Ancient Greek pottery vessels mined illegally in Calabria seized by European police forces in Operation “Archaeans”. Photo: Europol
A massive police operation codenamed “Achaeans" against treasure hunting and the trafficking of archaeological artifacts carried out in Italy, France, Germany, Serbia, and the UK, has led to the arrests of 23 suspects and the seizure of some 10,000 artifacts from the Italian region of Calabria (Reggio di Calabria).
The seized cultural items plundered in Calabria are Ancient Greek and Ancient Roman, Europol, the European Union Agency for Law Enforcement Cooperation, has announced.
Operation “Achaeans" (“Achei" in Italian) designed to crack down on Italian archaeological trafficking has involved more than 350 police officers in four EU member states and EU candidate Serbia, supported by Europol (within the framework of EMPACT) and Eurojust, the EU agency for judicial cooperation on criminal matters.
The operation has included 80 house searches, and has led to the dismantling of an international organized crime group involved in large-scale trafficking of looted archaeological items.
Around 10,000 Ancient Greek and Ancient Roman archaeological artifacts looted by treasure hunters in Italy’s Reggio di Calabria have been confiscated in Operation “Achaeans”. Photos: Europol
Operation Achei, was led by the Italian Carabinieri Department for the Protection of Cultural Heritage (Carabinieri), and also included the French OCBC (Office central de lutte contre le trafic de biens culturels), the German Bavarian LKA (Bayerisches Landeskriminalamt), the Serbian Criminal Investigations Directorate and the British Metropolitan Police Service – London.
“The investigation began in 2017 to fight the looting of archaeological sites in Calabria, Southern Italy, where the cultural heritage includes important traces from the Greek and Roman period," Europol says.
“The investigations have revealed that the illegal excavations by the treasure hunters in the Italian region of Calabria were managed by a well-structured organized crime group able to carry out all phases of the trafficking," it adds.
The EU police agency reveals that the different rings of the busted criminal network, led by two Calabrians living in the province of Crotone, included looters, fences, intermediaries and mules operating from different Italian regions.
Other key facilitators coordinating the supply chain of the illegally extracted Ancient Greek and Ancient Roman artifacts from Calabria were also acting from Djion, France; Munich, Germany; London, the UK; and Vrsac, Serbia.
“The damage caused to the Italian cultural heritage by this criminal group is very significant as it the criminals were looting archaeological sites for many years," emphasizes Europol.
The treasure hunting mobsters from Italy’s Reggio di Calabria controlled all phases of the international trafficking. Map: Wikipedia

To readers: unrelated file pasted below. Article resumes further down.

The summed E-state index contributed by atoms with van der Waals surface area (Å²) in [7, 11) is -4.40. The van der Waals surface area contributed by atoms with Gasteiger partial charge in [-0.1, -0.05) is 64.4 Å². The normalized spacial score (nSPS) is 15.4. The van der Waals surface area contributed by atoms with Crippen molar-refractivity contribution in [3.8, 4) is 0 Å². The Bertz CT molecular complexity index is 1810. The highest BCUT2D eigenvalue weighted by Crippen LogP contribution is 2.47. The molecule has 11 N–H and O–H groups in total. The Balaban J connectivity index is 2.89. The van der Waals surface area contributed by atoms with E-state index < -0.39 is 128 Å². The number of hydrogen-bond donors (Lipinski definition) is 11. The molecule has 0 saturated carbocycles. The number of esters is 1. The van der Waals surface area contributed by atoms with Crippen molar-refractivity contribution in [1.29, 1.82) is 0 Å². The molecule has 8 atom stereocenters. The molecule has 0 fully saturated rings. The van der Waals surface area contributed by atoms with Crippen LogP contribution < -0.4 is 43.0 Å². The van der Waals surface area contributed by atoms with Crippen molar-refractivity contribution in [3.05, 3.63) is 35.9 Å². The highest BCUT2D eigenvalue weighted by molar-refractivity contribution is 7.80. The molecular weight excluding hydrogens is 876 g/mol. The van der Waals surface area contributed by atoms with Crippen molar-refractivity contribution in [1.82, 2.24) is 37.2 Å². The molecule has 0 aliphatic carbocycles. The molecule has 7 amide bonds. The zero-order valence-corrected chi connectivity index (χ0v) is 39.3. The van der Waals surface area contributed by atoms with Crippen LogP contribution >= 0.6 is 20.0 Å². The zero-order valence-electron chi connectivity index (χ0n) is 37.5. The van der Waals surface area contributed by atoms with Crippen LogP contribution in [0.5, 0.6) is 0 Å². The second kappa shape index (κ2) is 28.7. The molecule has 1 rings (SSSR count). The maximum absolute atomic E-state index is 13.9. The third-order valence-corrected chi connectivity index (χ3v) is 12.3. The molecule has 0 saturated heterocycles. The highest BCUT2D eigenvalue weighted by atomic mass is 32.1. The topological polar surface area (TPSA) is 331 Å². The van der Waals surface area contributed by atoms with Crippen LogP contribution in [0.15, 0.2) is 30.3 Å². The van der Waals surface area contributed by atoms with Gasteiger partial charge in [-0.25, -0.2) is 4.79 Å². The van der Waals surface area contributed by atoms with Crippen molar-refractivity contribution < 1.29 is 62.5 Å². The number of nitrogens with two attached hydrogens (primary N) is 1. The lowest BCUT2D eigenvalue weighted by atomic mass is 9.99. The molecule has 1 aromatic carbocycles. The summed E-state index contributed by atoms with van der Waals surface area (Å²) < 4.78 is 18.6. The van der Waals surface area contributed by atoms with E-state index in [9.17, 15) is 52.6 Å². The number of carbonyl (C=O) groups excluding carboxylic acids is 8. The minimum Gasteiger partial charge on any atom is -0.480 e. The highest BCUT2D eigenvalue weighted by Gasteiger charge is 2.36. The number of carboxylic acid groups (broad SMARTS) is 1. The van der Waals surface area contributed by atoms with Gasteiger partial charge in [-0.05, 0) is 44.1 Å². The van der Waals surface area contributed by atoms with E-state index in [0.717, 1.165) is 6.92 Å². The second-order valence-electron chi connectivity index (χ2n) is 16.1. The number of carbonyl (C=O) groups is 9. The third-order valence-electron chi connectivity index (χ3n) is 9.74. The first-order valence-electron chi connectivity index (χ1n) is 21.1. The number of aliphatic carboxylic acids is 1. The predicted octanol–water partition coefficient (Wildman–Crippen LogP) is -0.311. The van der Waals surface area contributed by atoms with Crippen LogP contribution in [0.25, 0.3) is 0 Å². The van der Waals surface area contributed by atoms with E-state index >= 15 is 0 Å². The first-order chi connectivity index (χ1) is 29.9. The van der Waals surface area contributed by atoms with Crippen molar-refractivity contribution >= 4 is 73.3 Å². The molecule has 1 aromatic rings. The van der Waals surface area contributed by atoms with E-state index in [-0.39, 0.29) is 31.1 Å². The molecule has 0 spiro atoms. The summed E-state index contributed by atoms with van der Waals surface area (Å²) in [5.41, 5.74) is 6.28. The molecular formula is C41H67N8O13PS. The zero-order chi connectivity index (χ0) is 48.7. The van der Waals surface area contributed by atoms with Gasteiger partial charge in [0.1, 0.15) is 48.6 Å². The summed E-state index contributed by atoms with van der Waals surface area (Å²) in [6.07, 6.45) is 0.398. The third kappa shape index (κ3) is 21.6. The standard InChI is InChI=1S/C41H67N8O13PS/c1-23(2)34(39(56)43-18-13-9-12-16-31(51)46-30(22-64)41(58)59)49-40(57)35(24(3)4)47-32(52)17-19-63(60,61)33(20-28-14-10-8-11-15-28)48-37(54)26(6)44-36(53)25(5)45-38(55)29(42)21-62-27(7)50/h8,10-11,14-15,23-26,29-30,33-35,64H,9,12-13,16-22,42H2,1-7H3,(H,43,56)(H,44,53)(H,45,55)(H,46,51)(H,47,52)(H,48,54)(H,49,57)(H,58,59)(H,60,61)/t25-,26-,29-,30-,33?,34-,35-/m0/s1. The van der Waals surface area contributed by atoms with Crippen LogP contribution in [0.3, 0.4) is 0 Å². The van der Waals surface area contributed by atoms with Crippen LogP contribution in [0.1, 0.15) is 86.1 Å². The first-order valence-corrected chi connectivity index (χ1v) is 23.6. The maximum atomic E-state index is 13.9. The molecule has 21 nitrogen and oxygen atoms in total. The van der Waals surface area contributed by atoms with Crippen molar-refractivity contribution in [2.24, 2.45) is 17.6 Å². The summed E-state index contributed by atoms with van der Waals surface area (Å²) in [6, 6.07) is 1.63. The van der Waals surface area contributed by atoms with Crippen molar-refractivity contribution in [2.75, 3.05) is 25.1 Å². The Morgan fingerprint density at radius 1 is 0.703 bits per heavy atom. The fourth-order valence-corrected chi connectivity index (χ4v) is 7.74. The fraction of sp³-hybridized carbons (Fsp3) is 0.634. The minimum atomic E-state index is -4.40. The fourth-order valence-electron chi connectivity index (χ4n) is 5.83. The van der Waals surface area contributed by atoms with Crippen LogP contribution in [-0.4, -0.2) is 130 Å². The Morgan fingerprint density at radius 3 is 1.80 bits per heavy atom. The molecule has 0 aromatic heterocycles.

It also notes that the Europol Analysis Project FURTUM supported the investigation against the Italian treasure hunting and antiques trafficking network by coordinating the information exchange, holding several operational meetings, preparing the action day and providing on-the-spot analytical support in Italy to cross-check operational information against Europol’s databases.
The other EU agency involved, Eurojust, supported the execution of the European Investigation Orders, and arranged a coordination center to follow the action in real-time.
Treasure hunting and illegal trafficking of antiques have been rampant in Bulgaria after the collapse of the communism regime in 1989 (and allegedly before that). Estimates vary but some consider this the second most profitable activity for the Bulgarian mafia after drug trafficking.
An estimate made in November 2014 by the Forum Association, a NGO, suggests its annual turnover amounts to BGN 500 million (app. EUR 260 million), and estimates of the number of those involved range from about 5 000 to 200 000 – 300 000, the vast majority of whom are impoverished low-level diggers.
According to an estimate by Assoc. Prof. Konstantin Dochev, head of the Veliko Tarnovo Office of the Sofia-based National Institute and Museum of Archaeology, up to USD 1 billion worth of archaeological artifacts might be smuggled out of Bulgaria annually.
According to the estimate of another archaeologist from the Institute, Assoc. Prof. Sergey Torbatov, there might be as many as 500,000 people dealing with treasure hunting in Bulgaria.
One of the most compelling reports in international media on Bulgaria’s treasure hunting plight is the 2009 documentary of Dateline on Australia’s SBS TV entitled “Plundering the Past" (in which Ivan Dikov served as a fixer). Focusing on the fate of the Ancient Roman colony Ratiaria in Northwest Bulgaria, the film makes it clear that treasure hunting destruction happens all over the country on a daily basis.